Friday, 21 November 2014

This morning the sky was a uniformly dull grey and with a bit more of a breeze than on recent visits it felt a bit chilly.

I'm still hoping to add just one more new species to the months list, but it is a stiff challenge, especially as the weather is not really very wintery, limiting any chance of a flyover rarity, but I am still hopeful of finding a Mandarin Duck on the lakes, or a Lapwing flying over.

It was this that enthused me to get out this morning, but as my walk progressed I slowly came to realise that I wasn't going to get that new species today. I found some bits and pieces of interest though, FIELDFARES continue to fly through, with flocks of 13, 10 and 150, also three more REDPOLLS flew over. GOLDCRESTS were the most audible birds this morning, the Scrubby Woods and lake edges were full of both the calls and song from them, at least a dozen birds were present. A flock of 8 LONG TAILED TITS almost matched the noise of the Goldcrests, a couple of COAL TITS, a NUTHATCH and a BULLFINCH pair were loosely associating with the Long Tailed Tits, but there was no Treecreeper today.

A CORMORANT circled over the lakes, but flew off when it saw me, just the KINGFISHER was of any note on the water today.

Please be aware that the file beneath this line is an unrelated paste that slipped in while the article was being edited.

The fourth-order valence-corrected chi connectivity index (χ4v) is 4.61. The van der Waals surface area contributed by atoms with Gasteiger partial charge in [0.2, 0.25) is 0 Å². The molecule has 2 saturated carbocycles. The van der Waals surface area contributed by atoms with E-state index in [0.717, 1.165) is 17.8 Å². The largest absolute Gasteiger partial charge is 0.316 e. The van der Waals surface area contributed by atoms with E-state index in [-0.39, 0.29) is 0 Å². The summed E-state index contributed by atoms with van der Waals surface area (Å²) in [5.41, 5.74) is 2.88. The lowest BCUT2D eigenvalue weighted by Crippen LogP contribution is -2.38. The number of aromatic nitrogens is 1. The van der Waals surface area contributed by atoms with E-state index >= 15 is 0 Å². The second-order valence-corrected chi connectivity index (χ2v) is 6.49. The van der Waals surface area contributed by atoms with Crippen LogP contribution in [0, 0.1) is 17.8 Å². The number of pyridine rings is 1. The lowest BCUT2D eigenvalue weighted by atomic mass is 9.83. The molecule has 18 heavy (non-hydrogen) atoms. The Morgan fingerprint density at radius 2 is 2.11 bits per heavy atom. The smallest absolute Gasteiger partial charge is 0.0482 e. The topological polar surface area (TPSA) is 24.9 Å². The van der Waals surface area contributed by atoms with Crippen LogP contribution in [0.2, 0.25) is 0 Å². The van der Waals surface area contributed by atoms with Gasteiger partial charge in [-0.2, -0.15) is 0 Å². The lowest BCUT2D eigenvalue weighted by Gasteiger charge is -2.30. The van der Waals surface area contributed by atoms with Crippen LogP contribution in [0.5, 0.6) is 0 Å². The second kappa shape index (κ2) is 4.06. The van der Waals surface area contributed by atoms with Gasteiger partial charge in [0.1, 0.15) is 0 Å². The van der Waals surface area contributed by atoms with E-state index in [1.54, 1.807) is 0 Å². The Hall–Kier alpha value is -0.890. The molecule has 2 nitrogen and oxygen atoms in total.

I watched a COMMON BUZZARD move from fence post to fence post at the Ashes Lane Fields, where just 2 MEADOW PIPITS were seen.

The KESTREL pair were hunting around the Greenhouse Grounds disturbing the GOLDFINCH flock, with which I also found the lone LINNET again.

Not much to report for the morning then, but tomorrow may be totally different and I might just get that flyover Lapwing or Mandarin duck I need to equal the record November species tally  ;-)

Ive still got a few garden bird images left to brighten the posts, but they are running out fast now, here's a series of the  BLUE TIT feeding on a sunflower seed  :-)


Wilma said...

beautiful photos of the sweet blue tit. Here's hoping you get your bird tomorrow!

Pete Woodruff said...

Excellent set of the Blue Tit complete with seed between its toes, showing to good effect how clever these birds are in your images Warren.